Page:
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Editor’s Letter: On Celebrating Vogue Arabia’s 6th Anniversary with Supermodel Cindy Crawford

Vogue Arabia editor-in-chief Manuel Arnaut. Photo: Ziga Mihelcic

This month we are celebrating six years, with a special cover featuring one of Arabia’s favorite supermodels, Cindy Crawford. Collaborating with this fashion icon is very exciting and it serves as testimony to Vogue Arabia’s global impact. It also motions another step towards a fashion industry that should be more diverse, and in that vein, this March, we are running multiple features focusing on women of different generations, ethnicities, body types, and cultural backgrounds. As 57-year-old Crawford shared with Syrian-American journalist Hala Gorani in our cover interview (p152), “What I don’t want to do is be part of that message that’s telling women of a certain age, ‘You got to hang it up now.’ Like, why? I don’t believe in a season of invisibility.”

On the topic of visibility, this special edition comes packed with fantastic art and fashion produced in the Arab world. One of my favorite shoots on page 186 pays homage to Bahraini artist Shaikh Rashid bin Khalifa Al Khalifa, whom I met many years ago when I moved to the Middle East to work for a design publication. Visiting the Shaikh’s art center last month, located in the house he once lived in with his mother and built by the Ruler of Bahrain for his wife Shaikha Aisha bint Rashid Al Khalifa, was a real boost for creativity. Surrounded by the Shaikh’s own paintings of blooms, the house was the perfect starting point for an editorial that celebrates fashion’s spring obsession with flowers.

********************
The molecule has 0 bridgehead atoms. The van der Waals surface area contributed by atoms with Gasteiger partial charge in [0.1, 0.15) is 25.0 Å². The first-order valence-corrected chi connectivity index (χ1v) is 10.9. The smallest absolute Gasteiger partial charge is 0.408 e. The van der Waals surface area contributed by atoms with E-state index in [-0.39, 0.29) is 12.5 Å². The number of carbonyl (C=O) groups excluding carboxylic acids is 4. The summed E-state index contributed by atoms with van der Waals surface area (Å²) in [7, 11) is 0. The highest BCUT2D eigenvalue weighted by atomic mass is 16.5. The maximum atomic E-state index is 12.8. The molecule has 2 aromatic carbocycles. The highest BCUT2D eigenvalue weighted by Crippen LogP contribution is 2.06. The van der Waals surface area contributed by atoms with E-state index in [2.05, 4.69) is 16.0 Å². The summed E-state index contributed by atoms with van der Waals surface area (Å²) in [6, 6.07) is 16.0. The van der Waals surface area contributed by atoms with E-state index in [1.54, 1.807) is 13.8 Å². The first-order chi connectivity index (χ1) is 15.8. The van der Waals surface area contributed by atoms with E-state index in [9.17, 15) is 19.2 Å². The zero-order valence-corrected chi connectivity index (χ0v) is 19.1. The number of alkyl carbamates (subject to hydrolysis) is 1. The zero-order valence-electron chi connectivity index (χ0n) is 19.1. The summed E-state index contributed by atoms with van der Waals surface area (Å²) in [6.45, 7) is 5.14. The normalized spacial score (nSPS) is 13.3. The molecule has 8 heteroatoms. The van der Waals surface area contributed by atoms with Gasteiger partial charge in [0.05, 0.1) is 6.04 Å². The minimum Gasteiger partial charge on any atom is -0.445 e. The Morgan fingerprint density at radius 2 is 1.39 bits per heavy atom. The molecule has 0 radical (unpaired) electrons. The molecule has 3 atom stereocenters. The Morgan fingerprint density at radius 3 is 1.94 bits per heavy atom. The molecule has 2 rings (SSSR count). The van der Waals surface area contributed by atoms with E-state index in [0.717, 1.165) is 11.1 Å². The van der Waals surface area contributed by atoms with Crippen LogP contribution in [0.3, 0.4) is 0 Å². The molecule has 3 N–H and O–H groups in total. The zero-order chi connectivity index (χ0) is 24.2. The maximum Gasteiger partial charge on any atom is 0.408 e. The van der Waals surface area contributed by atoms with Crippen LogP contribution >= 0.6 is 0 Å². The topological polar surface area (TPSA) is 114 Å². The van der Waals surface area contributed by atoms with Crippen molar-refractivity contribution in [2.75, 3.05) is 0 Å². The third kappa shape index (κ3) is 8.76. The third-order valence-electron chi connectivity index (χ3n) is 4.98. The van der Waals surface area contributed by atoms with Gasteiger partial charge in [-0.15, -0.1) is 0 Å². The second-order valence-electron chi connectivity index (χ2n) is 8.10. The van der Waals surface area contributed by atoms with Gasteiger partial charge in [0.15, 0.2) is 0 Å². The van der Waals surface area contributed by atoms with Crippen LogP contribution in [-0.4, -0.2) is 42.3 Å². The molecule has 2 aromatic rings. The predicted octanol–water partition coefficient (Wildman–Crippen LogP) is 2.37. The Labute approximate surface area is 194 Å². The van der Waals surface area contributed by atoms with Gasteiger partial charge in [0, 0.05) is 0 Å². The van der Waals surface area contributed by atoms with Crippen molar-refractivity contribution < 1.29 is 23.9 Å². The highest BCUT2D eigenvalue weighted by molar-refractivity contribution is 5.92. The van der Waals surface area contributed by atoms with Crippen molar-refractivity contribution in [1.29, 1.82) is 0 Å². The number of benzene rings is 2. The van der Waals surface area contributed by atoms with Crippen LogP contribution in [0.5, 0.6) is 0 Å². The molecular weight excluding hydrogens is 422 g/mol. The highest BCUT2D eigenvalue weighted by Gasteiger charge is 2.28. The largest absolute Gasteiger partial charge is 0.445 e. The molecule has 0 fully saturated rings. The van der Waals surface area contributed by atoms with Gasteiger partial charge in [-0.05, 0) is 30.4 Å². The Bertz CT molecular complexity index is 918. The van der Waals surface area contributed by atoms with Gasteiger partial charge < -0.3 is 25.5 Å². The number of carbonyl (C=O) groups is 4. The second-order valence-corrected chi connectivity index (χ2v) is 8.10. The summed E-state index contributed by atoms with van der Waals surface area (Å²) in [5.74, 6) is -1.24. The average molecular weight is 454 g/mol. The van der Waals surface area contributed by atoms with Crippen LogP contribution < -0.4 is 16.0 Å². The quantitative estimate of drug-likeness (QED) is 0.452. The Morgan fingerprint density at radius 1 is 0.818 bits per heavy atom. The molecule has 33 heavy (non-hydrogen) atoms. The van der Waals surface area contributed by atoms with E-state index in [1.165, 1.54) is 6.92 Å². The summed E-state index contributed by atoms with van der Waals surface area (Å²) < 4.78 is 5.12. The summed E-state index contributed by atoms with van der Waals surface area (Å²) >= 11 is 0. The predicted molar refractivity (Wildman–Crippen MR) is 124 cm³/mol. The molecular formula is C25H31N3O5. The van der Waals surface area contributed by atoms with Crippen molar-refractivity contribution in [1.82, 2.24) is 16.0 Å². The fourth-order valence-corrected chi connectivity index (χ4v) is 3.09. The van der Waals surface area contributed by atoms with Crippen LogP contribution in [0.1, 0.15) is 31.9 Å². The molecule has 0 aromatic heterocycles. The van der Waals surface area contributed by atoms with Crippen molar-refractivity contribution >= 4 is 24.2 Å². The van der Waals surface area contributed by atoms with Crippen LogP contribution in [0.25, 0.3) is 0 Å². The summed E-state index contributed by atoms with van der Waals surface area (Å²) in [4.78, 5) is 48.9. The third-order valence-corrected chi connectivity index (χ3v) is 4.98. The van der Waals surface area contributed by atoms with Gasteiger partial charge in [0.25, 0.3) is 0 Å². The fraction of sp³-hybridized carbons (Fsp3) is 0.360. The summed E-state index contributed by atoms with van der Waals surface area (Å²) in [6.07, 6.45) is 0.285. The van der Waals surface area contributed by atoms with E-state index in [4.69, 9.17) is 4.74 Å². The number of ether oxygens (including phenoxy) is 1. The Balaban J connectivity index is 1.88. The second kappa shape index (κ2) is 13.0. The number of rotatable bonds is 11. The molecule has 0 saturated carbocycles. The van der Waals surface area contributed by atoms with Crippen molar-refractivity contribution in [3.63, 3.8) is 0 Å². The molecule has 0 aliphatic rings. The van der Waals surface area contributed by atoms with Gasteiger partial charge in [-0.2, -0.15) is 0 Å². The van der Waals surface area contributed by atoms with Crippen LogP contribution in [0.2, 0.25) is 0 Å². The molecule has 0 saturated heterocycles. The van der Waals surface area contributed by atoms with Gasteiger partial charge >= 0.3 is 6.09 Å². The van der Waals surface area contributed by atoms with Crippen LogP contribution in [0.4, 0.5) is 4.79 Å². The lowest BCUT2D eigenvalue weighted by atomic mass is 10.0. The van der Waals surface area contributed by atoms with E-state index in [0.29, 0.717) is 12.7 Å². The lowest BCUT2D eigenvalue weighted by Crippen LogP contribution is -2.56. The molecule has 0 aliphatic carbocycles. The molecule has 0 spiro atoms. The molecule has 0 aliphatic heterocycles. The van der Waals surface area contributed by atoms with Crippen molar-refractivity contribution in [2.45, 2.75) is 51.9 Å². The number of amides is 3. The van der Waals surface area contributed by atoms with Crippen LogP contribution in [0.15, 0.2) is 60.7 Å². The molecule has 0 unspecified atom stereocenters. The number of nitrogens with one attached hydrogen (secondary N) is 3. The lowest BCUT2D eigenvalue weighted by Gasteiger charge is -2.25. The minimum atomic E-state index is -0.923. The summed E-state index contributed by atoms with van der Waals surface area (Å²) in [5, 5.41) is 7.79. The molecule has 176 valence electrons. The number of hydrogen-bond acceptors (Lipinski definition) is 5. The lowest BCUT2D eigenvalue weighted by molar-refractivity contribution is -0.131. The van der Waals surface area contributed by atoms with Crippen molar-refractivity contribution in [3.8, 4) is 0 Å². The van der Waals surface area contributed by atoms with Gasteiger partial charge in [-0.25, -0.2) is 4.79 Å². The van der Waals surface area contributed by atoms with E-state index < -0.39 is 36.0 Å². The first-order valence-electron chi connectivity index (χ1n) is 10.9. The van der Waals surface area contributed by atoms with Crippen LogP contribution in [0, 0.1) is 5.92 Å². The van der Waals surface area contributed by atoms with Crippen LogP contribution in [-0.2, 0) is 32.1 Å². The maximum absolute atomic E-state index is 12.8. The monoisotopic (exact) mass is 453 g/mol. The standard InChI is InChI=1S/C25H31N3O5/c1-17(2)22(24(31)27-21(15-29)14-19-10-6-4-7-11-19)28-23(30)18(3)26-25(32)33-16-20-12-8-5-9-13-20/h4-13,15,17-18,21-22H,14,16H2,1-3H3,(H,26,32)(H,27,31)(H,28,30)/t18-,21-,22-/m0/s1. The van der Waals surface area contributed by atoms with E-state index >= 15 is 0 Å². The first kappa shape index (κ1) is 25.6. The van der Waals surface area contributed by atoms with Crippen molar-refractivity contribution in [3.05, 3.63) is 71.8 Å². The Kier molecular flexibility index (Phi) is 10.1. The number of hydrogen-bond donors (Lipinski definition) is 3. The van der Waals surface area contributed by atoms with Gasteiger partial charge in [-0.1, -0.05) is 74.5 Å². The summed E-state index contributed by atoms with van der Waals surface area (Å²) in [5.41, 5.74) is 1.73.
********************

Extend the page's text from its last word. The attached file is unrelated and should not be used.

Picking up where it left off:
Judi, Julli, and Sidra. Photo: Khalifa Mohseen Mansour

While this issue feels bright and optimistic, it also invites you to reflect on two serious topics very close to home. On page 238, we analyze the region’s current relationship with reality shows that portray life in the Middle East as flashy and superficial, importing Western formats that have not always represented the actuality of most of our lives. “Many shows focus on wealth, power, and success linked to materialistic possessions, consumerism, competition, jealousy, beauty…Promoting success and wealth as a goal and a key for happiness without speaking to difficulties and challenges can be a source of frustration rather than empowerment and inspiration,” explains psychologist Dr Diana Cheaib Houry. Personally, I don’t mind these shows and watch them from time to time to disconnect, but it is important to understand their true impact.

Last February, Turkey, Syria, and Lebanon were struck by a deadly earthquake that killed thousands of people and left even more homeless. As you might have seen on our social media, we are donating all the newsstand profits of Vogue Arabia’s February issue to an organization supporting the survivors of the devastating quakes. Bringing more visibility to this disaster, and urging all our community to support those affected, we invite you to read the poignant story of three young sisters who endured 18 hours under the rubble, before being pulled out using ropes through a very narrow hole. “We have learned how to hold on to hope and also give it to those who are still helpless,” shared sisters Judi, Julli, and Sidra, who we photographed in AlQabou, where their family home used to stand. “We hope that after this hardship, people will love each other more and have more empathy. We want our voices to reach the world.”

Read Next: Supermodel Cindy Crawford Stars on Vogue Arabia’s Sixth Anniversary Issue 

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